There was a time when almost all the crime fiction I read had been recently published. I was young and callow and dismissive of any novels my parents or—heaven forfend!—my grandparents might have enjoyed in their own salad days. I desired nothing so much as to stay current with the genre’s latest developments, its freshest authors, its most wet-behind-the-ears trends.
But then I started buying vintage paperback mysteries and thrillers—primarily for the excellence of their cover illustrations, those eye-catching 1940s, ’50s and ’60s fronts graced by long-limbed lovelies and treacherous blondes and bent-nosed mobsters sporting pistols the size of Oklahoma. And every once in a while, on a crazy whim, I would pick up one of my well-thumbed thrillers…and actually read it.
Did you check out the Rap Sheet’s last “rediscovered read”?
Well, you can probably guess what happened: I began liking those collectible paperbacks, even though they weren’t still warm from their press runs and waiting to be discovered by influential critics. That’s how I became acquainted with books by Erle Stanley Gardner and Ellery Queen, Frank Kane and Mickey Spillane and Robert Kyle, David Goodis, Thomas B. Dewey and so many other authors. I started to recognize their work not as cheesy or antiquated, but as the rich source material for so many of the newer yarns I’d been digesting. Those older writers had experimented with and worked hard to define the genre I recognized mostly in its more polished, but often less daring state.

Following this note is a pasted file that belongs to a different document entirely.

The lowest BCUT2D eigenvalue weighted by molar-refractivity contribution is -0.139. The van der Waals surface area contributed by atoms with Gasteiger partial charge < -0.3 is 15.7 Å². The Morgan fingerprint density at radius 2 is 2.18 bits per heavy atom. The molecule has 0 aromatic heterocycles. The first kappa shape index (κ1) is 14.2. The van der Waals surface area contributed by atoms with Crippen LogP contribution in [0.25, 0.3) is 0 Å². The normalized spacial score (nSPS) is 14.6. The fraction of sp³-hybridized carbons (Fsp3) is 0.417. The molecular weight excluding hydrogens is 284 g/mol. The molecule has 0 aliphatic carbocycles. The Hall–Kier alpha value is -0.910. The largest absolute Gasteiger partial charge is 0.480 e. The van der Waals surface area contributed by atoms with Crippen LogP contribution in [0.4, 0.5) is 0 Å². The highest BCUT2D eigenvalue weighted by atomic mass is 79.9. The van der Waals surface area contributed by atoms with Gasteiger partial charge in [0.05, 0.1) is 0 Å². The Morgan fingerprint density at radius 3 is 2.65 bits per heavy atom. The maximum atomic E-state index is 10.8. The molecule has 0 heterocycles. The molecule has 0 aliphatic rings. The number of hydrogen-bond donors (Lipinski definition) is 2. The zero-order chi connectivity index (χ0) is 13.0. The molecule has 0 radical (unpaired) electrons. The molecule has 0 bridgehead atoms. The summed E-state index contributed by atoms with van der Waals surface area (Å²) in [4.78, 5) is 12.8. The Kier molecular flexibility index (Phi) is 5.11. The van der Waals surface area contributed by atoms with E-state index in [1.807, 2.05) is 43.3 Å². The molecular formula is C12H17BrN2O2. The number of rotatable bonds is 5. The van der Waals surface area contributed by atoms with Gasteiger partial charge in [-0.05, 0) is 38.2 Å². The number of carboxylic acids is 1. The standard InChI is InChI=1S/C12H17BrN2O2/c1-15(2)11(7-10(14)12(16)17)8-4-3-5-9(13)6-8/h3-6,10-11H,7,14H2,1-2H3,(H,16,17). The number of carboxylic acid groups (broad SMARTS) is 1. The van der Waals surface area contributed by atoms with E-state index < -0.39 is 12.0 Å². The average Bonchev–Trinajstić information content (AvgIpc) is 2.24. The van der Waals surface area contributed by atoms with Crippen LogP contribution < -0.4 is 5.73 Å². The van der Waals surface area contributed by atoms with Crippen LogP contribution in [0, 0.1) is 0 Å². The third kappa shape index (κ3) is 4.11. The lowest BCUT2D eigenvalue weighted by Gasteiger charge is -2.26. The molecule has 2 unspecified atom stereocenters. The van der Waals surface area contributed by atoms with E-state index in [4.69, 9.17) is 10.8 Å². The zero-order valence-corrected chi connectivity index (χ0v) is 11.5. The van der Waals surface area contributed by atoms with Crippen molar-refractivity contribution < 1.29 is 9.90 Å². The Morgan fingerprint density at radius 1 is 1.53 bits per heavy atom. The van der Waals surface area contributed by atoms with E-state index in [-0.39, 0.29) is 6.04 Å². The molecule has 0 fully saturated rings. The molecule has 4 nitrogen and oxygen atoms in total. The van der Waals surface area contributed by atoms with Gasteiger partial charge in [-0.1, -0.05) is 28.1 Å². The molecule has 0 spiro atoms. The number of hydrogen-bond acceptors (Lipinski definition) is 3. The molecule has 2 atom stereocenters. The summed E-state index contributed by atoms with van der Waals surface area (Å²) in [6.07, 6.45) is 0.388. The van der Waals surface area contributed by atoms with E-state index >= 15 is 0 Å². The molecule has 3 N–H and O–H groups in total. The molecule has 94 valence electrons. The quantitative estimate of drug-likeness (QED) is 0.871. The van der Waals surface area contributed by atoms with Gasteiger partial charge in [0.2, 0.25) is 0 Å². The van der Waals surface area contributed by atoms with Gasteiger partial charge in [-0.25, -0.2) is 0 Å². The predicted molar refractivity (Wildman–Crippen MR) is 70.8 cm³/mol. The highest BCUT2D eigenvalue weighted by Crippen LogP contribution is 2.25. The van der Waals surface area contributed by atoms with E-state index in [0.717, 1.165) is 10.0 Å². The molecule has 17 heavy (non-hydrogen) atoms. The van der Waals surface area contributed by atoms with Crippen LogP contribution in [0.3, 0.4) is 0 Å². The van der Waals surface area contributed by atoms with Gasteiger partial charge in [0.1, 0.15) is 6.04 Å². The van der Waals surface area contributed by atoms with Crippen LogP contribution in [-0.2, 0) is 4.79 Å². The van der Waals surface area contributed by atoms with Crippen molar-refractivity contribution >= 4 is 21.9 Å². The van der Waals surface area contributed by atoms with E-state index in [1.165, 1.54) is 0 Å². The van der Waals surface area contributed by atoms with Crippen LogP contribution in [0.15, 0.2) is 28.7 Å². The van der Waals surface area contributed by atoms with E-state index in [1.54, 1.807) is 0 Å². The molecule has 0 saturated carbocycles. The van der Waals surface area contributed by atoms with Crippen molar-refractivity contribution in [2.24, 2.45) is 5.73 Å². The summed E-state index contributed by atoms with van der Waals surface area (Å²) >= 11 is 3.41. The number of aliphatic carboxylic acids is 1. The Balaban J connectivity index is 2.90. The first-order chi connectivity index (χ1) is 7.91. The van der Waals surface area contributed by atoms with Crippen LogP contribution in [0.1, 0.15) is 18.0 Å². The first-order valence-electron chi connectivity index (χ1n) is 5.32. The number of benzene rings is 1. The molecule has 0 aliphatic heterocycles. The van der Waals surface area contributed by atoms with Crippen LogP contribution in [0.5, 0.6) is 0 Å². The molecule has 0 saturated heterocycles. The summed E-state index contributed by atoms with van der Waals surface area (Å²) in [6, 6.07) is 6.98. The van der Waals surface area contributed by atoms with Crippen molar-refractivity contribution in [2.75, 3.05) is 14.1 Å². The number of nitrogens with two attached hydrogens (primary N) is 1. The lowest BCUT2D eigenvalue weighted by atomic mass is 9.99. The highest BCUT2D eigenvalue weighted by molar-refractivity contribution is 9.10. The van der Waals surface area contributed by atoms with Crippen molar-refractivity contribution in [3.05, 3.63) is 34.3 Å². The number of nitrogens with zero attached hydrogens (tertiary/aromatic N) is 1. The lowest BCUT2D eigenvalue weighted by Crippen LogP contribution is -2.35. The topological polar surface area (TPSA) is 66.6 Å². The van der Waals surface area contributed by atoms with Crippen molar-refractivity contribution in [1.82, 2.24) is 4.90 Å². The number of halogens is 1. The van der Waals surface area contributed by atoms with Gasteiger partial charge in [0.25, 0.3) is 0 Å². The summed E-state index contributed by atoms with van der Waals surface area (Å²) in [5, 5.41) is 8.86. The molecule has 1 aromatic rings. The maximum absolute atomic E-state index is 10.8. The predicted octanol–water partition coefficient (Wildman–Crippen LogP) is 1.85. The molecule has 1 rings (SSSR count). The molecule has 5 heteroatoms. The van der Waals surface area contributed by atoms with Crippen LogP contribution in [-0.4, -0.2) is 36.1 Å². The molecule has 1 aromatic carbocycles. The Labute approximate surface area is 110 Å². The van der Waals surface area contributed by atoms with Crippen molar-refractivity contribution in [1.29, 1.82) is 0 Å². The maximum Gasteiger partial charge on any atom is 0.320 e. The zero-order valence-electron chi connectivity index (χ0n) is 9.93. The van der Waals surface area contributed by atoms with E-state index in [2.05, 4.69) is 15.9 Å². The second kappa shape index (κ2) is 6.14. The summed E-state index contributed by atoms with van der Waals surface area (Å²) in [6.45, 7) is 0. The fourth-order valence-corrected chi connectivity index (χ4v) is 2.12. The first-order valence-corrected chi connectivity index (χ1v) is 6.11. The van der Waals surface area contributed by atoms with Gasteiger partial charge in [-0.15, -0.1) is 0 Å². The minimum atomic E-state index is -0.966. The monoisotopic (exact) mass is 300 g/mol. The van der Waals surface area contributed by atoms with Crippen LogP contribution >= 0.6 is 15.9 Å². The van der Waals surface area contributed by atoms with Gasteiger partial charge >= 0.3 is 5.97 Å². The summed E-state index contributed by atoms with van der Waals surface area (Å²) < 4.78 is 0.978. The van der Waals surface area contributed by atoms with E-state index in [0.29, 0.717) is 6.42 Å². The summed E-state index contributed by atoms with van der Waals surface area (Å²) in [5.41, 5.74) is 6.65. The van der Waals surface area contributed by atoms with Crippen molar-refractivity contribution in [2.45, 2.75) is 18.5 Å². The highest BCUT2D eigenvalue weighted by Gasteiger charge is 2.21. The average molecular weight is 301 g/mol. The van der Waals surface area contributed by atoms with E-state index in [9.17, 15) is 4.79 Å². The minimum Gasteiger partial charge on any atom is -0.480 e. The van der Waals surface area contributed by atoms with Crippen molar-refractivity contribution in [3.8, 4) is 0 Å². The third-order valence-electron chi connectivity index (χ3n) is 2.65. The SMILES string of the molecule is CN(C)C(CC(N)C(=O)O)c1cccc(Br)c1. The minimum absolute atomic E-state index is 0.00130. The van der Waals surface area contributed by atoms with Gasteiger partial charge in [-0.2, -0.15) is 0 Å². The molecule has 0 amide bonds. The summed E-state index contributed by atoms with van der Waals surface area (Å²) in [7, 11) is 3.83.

This doesn’t mean, though, that every old crime novel is a classic. Some can be pretty strange.
Take, for instance, J.B. O’Sullivan’s I Die Possessed.
Published by Pocket Books in 1953 (with a haunting cover by American book and magazine illustrator Verne Tossey), it was O’Sullivan’s sixth novel to feature Steve Silk, an unlicensed private eye in New York. Silk is very much like other fictional gumshoes of his era—smooth, wisecracking, and tough and athletic when he needed to be (even though he’d lost a lung in an auto accident that also ended his heavyweight-boxing career). “He picked up cases,” O’Sullivan wrote, “by rubbing shoulders with people who had dough, and who wanted protection, or their innocence proved, or a killer nailed.”
In I Die Possessed, it’s Marion Piper who needs Silk’s help. Her husband, a onetime “ace crime reporter” who’d found more success as a sleazy daily newspaper columnist, had returned home one evening after a night on the town—and been shot in the head with a .32. He perished instantly. Since she was also on the premises (supposedly at her dressing table, brushing her hair) and looks to be a very fortunate beneficiary of Piper’s premature demise, Marion deserves principal-suspect status. Except that the person in charge of this homicide investigation is Lt. Paul Talbot, a man who once harbored more than a passing romantic interest in Mrs. Piper. He’d prefer to pin the crime on just about anyone else among the dozens of people who were partying that night at the Piper home.
This all seems pretty straightforward and typical of the genre. However, one thing makes I Die Possessed stand out: the identity of its first-person narrator.